By Evan Norris 29th Mar 2019 | 2,455 views
Croixleur Sigma is surprisingly fun. What looks—and sometimes plays—like a generic button-mashing anime game is saved from mediocrity by a wealth of modes, high replay value, and some snappy hack-and-slash gameplay. It's a title all about realistic expectations: go in expecting a significant story or a traditional roe-playing adventure framework, and you'll be disappointed; press start expecting a repetitive, but rewarding coin-op type experience, and you'll most likely have a decent time. Be warned though: a nasty bug will prevent you from seeing everything the game has on offer (publisher Playism expects a patch within the next few days).
There is a story and setting in Croixleur Sigma—and even a Collection tab with background information on the queendom Irance and its institutions and castes—but they are the least essential things in the game. Basically, a group of young nobles and knights tackle a monster-infested gauntlet in the Vernal Magic Knight Academy to determine which constituency is best. Along the way, there's a bit of silly verbal sparring and some heart-warming female bonding between the participants.
If you're uninterested in narrative, you can skip through most conversations and interludes and get right to the core of Croixleur Sigma: hack-and-slash action. Across several different modes, players will guide one of four girls through a series of samey circular arenas, each with waves of monsters. The goal: defeat each wave and clear each floor until you hit the end, making sure not to die or run out of time in the process.
Combat is snappy and straightforward, at least compared to the mechanical audacity of something like Bayonetta. The A button performs a three-hit combo; B jumps; Y performs a quick dash (this can be pressed again and again, as long as you have MP, to literally fly around each arena); and ZL plus a face button performs one of four special attacks, which also drain MP. In addition each playable girl has a unique powerful area-of-effect attack that's super useful in a pinch. By combing dash, attack, and a range of special moves, you can make each arena your playground.
These mix-and-match movement and combat options are useful because Croixleur Sigma features some monotonous venues, enemies, and situations. You will be clearing almost identical circular rooms again and again throughout your time with the game, instead of, say, moving forward through diverse environments with unique monsters in a more variable campaign. This is not a God of War or a Devil May Cry, with a strong through line, permanent upgrades, and adventure elements; it's a simpler experience focused on replayabilty and repetition.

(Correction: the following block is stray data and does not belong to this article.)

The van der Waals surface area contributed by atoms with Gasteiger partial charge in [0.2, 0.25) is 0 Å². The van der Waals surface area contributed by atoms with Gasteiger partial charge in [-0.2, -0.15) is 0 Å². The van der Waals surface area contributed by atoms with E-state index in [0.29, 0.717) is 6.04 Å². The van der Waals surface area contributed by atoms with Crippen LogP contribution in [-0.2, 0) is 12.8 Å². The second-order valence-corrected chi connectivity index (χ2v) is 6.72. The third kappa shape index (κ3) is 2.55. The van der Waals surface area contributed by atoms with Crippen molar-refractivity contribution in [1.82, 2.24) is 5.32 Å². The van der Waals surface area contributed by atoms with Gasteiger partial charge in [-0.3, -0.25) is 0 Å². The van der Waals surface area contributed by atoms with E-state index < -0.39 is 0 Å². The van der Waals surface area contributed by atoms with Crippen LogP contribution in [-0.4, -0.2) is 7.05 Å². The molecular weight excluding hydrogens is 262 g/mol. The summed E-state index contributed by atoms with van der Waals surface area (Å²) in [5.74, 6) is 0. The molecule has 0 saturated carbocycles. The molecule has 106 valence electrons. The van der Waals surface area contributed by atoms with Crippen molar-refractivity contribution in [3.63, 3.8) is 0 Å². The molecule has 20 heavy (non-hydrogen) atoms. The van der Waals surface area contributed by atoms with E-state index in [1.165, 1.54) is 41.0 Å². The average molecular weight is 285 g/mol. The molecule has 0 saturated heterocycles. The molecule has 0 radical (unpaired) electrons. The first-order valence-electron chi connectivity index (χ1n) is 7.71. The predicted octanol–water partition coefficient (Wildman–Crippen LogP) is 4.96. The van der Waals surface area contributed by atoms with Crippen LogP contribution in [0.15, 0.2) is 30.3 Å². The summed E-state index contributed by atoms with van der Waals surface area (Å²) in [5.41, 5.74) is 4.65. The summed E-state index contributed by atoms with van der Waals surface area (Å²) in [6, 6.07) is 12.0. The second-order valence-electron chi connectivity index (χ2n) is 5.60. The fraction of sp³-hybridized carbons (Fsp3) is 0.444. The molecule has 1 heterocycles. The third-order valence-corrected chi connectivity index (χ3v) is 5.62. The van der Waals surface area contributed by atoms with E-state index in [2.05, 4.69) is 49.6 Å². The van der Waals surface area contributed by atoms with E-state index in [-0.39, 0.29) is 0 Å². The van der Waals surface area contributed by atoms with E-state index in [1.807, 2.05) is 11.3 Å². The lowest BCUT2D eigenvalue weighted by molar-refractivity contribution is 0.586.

This narrow focus on replay value works more often than not, thanks to several playable characters, six modes (seven if you include Training Mode), dozens of unlockable weapons, a large assortment of purchasable accessories, online leaderboards, in-game achievements, and (limited) local co-op. So while you might be fighting the same fights over and over, the benchmarks and rewards for success will constantly fluctuate.
You can tackle story mode with four different characters, each with unique weapons and endings, or try out Score Attack or Survival Mode. Also available is Challenge mode, a set of discrete challenge rooms with a specific theme, e.g. "defeat the large monster before time runs out." Then there's Dungeon mode, a gruelling journey through 50 levels of increasingly-difficult scenarios, that's unfortunately unplayable on Switch. Only by completing Sara-Annika's Story Mode can players unlock Dungeon mode. Sadly, upon finishing it, the dreaded message "the software was closed because an error occurred" pops up, and nothing is saved (again, Playism has promised a patch to fix this).
Even with this glitch, the range of modes (and corresponding unlocks), achievements, buyable equipment, and online leaderboards grant players an incentive to revisit the game, regardless of repetitive gameplay. It's a shallow game, yes, but it's substantial.
Croixleur Sigma is a fast-paced arcade title that prioritizes performance over graphics—one frustrating bug notwithstanding. So, you'll find a smooth 60 FPS experience underneath some generic models and assets. There's nothing deficient about the game's art direction, but neither is there anything about it that's specific or remarkable.
You'd think a game with superfluous storytelling, repetitive gameplay, and relatively shallow hack-and-slash mechanics would struggle to coalesce into something decent, but this anime action title manages to do just that. Its monotonous floor-clearing loop is offset by some fast, crisp combat; its repeat encounters and enemy types mitigated by a wealth of modes and high replay value; and its generic assets and who-cares storyline a non-issue, in the end. Arcade-style hack-and-slash fans: this one is for you.